Kon, S. et al. Cell competition with normal epithelial cells promotes apical extrusion of transformed cells through metabolic changes. Nat. Cell Biol. 19, 530–541 (2017).
Perl, A. K. et al. A causal role for E-cadherin in the transition from adenoma to carcinoma. Nature 392, 190–193 (1998).
Gottardi, C. J. et al. The junction-associated protein, zonula occludens-1, localizes to the nucleus before the maturation and during the remodeling of cell-cell contacts. Proc. Natl Acad. Sci. USA 93, 10779–10784 (1996).
Howard, S. et al. A positive role of cadherin in Wnt/β-catenin signalling during epithelial-mesenchymal transition. PLoS ONE 6, 223899 (2011).
Han, G. et al. Distinct mechanisms of TGF-beta1-mediated epithelial-to-mesenchymal transition and metastasis during skin carcinogenesis. J. Clin. Investig. 115, 1714–1723 (2005).
Lamouille, S. & Derynck, R. Cell size and invasion in TGF-beta-induced epithelial to mesenchymal transition is regulated by activation of the mTOR pathway. J. Cell Biol. 178, 437–451 (2007).
Birchmeier, C. et al. Met, metastasis, motility and more. Nat. Rev. Mol. Cell Biol. 4, 915–925 (2003).
Gherardi, E. et al. Targeting MET in cancer: rationale and progress. Nat. Rev. Cancer 12, 89–103 (2012).
Miyamura, N. et al. YAP determines the cell fate of injured mouse hepatocytes in vivo. Nat. Commun. 8, 16017 (2017).
Sasaki, A. et al. Obesity suppresses cell-competition-mediated apical elimination of RasV12-transformed cells from epithelial tissues. Cell Rep. 23, 974–982 (2018).
Yoshimoto, S. et al. Obesity-induced gut microbial metabolite promotes liver cancer through senescence secretome. Nature 499, 97–101 (2013).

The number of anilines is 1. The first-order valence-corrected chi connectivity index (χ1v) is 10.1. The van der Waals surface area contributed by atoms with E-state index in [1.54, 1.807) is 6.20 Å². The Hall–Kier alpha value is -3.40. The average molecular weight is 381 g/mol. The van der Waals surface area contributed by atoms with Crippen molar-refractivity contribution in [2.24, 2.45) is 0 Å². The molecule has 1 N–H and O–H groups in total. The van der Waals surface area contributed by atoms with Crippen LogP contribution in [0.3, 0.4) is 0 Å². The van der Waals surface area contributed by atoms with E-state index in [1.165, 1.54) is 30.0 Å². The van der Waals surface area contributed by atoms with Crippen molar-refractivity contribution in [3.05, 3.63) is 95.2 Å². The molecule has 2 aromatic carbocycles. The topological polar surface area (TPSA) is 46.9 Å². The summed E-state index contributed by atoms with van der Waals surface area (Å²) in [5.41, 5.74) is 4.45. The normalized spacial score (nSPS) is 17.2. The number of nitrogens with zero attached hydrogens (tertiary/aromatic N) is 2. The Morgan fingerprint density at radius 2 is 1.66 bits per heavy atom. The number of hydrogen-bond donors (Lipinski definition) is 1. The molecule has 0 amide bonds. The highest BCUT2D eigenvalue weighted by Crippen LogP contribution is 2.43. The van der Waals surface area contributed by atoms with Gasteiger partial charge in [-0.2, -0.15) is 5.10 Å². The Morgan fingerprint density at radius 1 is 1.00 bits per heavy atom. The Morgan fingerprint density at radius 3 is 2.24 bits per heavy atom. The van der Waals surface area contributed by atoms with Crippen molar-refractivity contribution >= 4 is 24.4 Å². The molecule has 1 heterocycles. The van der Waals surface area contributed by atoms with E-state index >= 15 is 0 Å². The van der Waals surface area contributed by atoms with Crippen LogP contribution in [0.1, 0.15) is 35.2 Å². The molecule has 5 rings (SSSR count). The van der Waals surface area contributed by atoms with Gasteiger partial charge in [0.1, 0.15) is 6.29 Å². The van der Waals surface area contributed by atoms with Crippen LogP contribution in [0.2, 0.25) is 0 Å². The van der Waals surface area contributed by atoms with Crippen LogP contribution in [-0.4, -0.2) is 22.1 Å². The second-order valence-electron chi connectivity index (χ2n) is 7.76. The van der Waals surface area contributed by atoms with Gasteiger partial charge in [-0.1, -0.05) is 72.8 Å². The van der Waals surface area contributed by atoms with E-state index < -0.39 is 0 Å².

Loo, T. M. et al. Gut microbiota promotes obesity-associated liver cancer through PGE 2-mediated suppression of antitumor immunity. Cancer Discov. 7, 522–538 (2018).
Takahashi, A. et al. Downregulation of cytoplasmic DNases is implicated in cytoplasmic DNA accumulation and SASP in senescent cells. Nat. Commun. 9, 1249 (2018).
Wakita, Y. et al. A BET family protein degrader provokes senolysis by targeting NHEJ and autophagy in senescent cells. Nat. Commun. 11, 1935 (2020).
Vaughen, J. & Igaki, T. Slit-robo repulsive signaling extrudes tumorigenic cells from epithelia. Dev. Cell. 39, 683–395 (2016).
Levayer, R., Dupont, C. & Moreno, E. Tissue crowding induces caspase-dependent competition for space. Curr. Biol. 26, 670–677 (2016).
Ohsawa, S., Vaughen, J. & Igaki, T. Cell extrusion: a stress-responsive force for good or evil in epithelial homeostasis. Dev. Cell. 44, 284–296 (2018).
Matamoro-Vidal, A. & Levayer, R. Multiple influences of mechanical forces on cell competition. Curr. Biol. 29, 762–774 (2019).
Xue, W. et al. Senescence and tumour clearance is triggered by p53 restoration in murine liver carcinomas. Nature 445, 656–660 (2007).
Kang, T. W. et al. Senescence surveillance of pre-malignant hepatocytes limits liver cancer development. Nature 479, 547–551 (2011).
Thiery, J. Epithelial-mesenchymal transitions in tumour progression. Nat. Rev. Cancer 2, 442–454 (2002).
Di Renzo, M. F. et al. Overexpression and amplification of the MET/HGF receptor gene during the progression of colorectal cancer. Clin. Cancer Res. 1, 147–154 (1995).
Colom, B. et al. Mutant clones in normal epithelium outcompete and eliminate emerging tumours. Nature 598, 510–514 (2021).
Takahashi, A. et al. Mitogenic signalling and the p16INK4a/Rb pathway co-operate to enforce irreversible cellular senescence. Nat. Cell Biol. 8, 1291–1297 (2006).